Feynman put it most eloquently, as he often did, regarding this god watching humans struggle in a dot, in the vastness of the universe: "The stage is too big for the drama".

i read that ex-moralist article earlier and didn't care for it.

it seems like some impressive intellectual gymnastics must be required to reach the conclusions that the author does. as if they lost a mental battle with shadows.

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The views the so-called 'ex-moralist' is espousing (that's a misnomer by the way. An ex-moralist would presumably be an amoralist, and the writer is apparently not an amoralist. It bothers me when 'emeritus' faculties cannot use basic terminology correctly) is really just the abandonment of moral rationalism, which is close enough to being common sense in some philosophical quarters. Anyone to known the metaethical labels 'non-cognitivist' or 'sentimentalist' or 'expressivist' or 'fictionalist' could be justly attached has accepted the move the writer is making here. Hence you'll find better arguments for what he's saying in Mackie's Inventing Right and Wrong, Blackburn's Ruling Passions, Prinz' The Emotional Construction of Morals, Nichols' Sentimental Rules and Joyce' The Evolution of Morality. And in the third part of Hume's Treatise and Enquiry Concerning the Principles of Morals, for that matter.

To accept that morality is in whole or in part the product of desire-based mental states (attitudes, emotions) is to grant that without the appropriate desires moral prescriptions will not be adopted, so the kind of rational proselytising he used to engage in for his views ('rational' has to be used loosely when it's describing Singerian Act Utilitarianism) is non-efficacious and perhaps if you really care about it you'd have to engage in more emotion-laden persuasion techniques. Conrariwise the Kantian (for example) is committed to the belief that by giving the right sort of rational argument he could convince the psychopath to be moral, despite the neuropsychological barrier to this occuring.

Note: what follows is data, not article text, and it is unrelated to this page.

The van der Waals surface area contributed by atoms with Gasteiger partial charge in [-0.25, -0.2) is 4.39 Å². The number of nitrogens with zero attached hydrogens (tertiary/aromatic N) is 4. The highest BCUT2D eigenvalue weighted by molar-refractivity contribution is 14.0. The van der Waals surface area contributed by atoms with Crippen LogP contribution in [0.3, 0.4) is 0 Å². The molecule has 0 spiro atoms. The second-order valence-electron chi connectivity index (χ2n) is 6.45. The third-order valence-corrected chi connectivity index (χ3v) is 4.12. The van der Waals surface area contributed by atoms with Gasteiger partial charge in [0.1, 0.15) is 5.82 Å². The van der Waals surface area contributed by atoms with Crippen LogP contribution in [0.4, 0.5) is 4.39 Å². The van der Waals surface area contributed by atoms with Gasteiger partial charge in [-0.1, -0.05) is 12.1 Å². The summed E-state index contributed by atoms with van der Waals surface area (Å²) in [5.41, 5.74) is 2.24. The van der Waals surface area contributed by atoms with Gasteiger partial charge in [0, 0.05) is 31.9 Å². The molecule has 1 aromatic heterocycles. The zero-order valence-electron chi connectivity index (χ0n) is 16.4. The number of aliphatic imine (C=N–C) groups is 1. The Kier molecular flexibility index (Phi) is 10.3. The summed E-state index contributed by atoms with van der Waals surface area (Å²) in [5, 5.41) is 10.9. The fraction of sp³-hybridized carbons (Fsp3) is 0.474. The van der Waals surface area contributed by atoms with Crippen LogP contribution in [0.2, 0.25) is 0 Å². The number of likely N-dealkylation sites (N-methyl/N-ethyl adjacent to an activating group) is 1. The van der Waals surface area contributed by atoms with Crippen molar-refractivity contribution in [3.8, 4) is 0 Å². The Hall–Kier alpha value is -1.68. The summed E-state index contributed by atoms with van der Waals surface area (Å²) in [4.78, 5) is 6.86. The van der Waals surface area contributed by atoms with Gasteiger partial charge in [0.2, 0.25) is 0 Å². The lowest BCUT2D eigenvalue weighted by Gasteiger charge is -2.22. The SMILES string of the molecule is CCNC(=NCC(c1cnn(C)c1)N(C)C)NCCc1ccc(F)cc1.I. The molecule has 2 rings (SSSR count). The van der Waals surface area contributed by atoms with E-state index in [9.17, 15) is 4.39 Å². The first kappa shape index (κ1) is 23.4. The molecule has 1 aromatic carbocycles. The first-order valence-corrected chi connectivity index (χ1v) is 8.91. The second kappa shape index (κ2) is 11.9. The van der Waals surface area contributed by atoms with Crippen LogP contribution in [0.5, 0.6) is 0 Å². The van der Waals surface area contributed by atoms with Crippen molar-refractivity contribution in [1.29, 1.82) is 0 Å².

Moral rationalism might be a fine thing to believe in (like God), but empirically speaking it's absurd.

Perhaps I am out of my philosophical league, here, but...

To accept that morality is in whole or in part the product of desire-based mental states (attitudes, emotions)...

On the surface, that is hard to argue against. Is that as far as it goes, though?

Biologically speaking, humans are social, cooperative animals. That is intrinsic to our "operation", and it is those aspects of our function that we base the concept of morality on. While this does not mean a "psychopath" is not human (as a whole), it can easily be asserted that the neuropsychological part of the psychopath that is preventing them from operating socially and cooperatively - morally - is not.

Is morality categorized the same as "objective" science? Well, "light in a vacuum travels at c" and "mass-murder is wrong" may not appear to be in the same ballpark, but if you look at science in terms of what caused it to exist, as a concept, to humans... eventually you come to the fact that science, too, is "in whole or in part the product of desire-based mental states". For example: humans want to grow food, therefore they discover the science of agriculture, and eventually engineering and biology and physics...

"Objectively", leaving aside all reference to the human brain, morality of course does not exist, and yet those photons will continue to move at c. But human-subjective is really the only "objective" that has any physical effect on a human-containing Universe.

I point to the Game of Chess and I point to Player Presidents. That's all.

On the other hand,

I point to the rare Earthquake in Virginia today, and I point to fracking!!! That's all!

I am afraid I'm in a 'pedant' state of mind tonight. "But still, there are some claims that are so astoundingly gullible.." No! People can be gullible (easily persuaded to believe anything) but claims are not people and cannot be so persuaded. Claims may be incredible, unbelievable or even downright ridiculous, but they cannot be gullible.